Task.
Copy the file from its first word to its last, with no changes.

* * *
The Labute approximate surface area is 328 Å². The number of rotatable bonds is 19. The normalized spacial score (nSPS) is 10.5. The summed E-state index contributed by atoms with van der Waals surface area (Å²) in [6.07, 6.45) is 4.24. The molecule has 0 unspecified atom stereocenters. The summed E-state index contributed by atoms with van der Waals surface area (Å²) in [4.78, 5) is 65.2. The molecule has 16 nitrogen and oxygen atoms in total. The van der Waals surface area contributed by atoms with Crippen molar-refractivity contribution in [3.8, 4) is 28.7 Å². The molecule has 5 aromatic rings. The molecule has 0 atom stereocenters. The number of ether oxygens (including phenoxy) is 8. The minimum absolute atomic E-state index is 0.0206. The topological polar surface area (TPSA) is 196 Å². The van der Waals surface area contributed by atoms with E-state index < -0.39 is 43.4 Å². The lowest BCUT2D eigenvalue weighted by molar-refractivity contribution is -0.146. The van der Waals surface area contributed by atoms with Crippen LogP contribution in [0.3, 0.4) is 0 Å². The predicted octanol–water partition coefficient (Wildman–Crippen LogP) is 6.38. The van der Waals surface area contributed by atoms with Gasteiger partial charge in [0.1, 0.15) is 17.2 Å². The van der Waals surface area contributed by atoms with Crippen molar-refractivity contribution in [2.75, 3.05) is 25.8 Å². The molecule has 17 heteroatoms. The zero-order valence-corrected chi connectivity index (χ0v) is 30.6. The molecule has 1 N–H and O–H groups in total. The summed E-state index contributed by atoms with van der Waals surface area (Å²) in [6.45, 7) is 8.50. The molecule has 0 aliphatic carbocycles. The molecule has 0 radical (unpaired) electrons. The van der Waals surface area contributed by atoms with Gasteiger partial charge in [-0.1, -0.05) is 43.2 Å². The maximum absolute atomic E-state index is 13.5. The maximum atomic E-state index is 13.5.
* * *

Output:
The Labute approximate surface area is 328 Å². The number of rotatable bonds is 19. The normalized spacial score (nSPS) is 10.5. The summed E-state index contributed by atoms with van der Waals surface area (Å²) in [6.07, 6.45) is 4.24. The molecule has 0 unspecified atom stereocenters. The summed E-state index contributed by atoms with van der Waals surface area (Å²) in [4.78, 5) is 65.2. The molecule has 16 nitrogen and oxygen atoms in total. The van der Waals surface area contributed by atoms with Crippen molar-refractivity contribution in [3.8, 4) is 28.7 Å². The molecule has 5 aromatic rings. The molecule has 0 atom stereocenters. The number of ether oxygens (including phenoxy) is 8. The minimum absolute atomic E-state index is 0.0206. The topological polar surface area (TPSA) is 196 Å². The van der Waals surface area contributed by atoms with E-state index < -0.39 is 43.4 Å². The lowest BCUT2D eigenvalue weighted by molar-refractivity contribution is -0.146. The van der Waals surface area contributed by atoms with Crippen LogP contribution in [0.3, 0.4) is 0 Å². The predicted octanol–water partition coefficient (Wildman–Crippen LogP) is 6.38. The van der Waals surface area contributed by atoms with Gasteiger partial charge in [0.1, 0.15) is 17.2 Å². The van der Waals surface area contributed by atoms with Crippen molar-refractivity contribution in [2.75, 3.05) is 25.8 Å². The molecule has 17 heteroatoms. The zero-order valence-corrected chi connectivity index (χ0v) is 30.6. The molecule has 1 N–H and O–H groups in total. The summed E-state index contributed by atoms with van der Waals surface area (Å²) in [6.45, 7) is 8.50. The molecule has 0 aliphatic carbocycles. The molecule has 0 radical (unpaired) electrons. The van der Waals surface area contributed by atoms with Gasteiger partial charge in [-0.1, -0.05) is 43.2 Å². The maximum absolute atomic E-state index is 13.5. The maximum atomic E-state index is 13.5.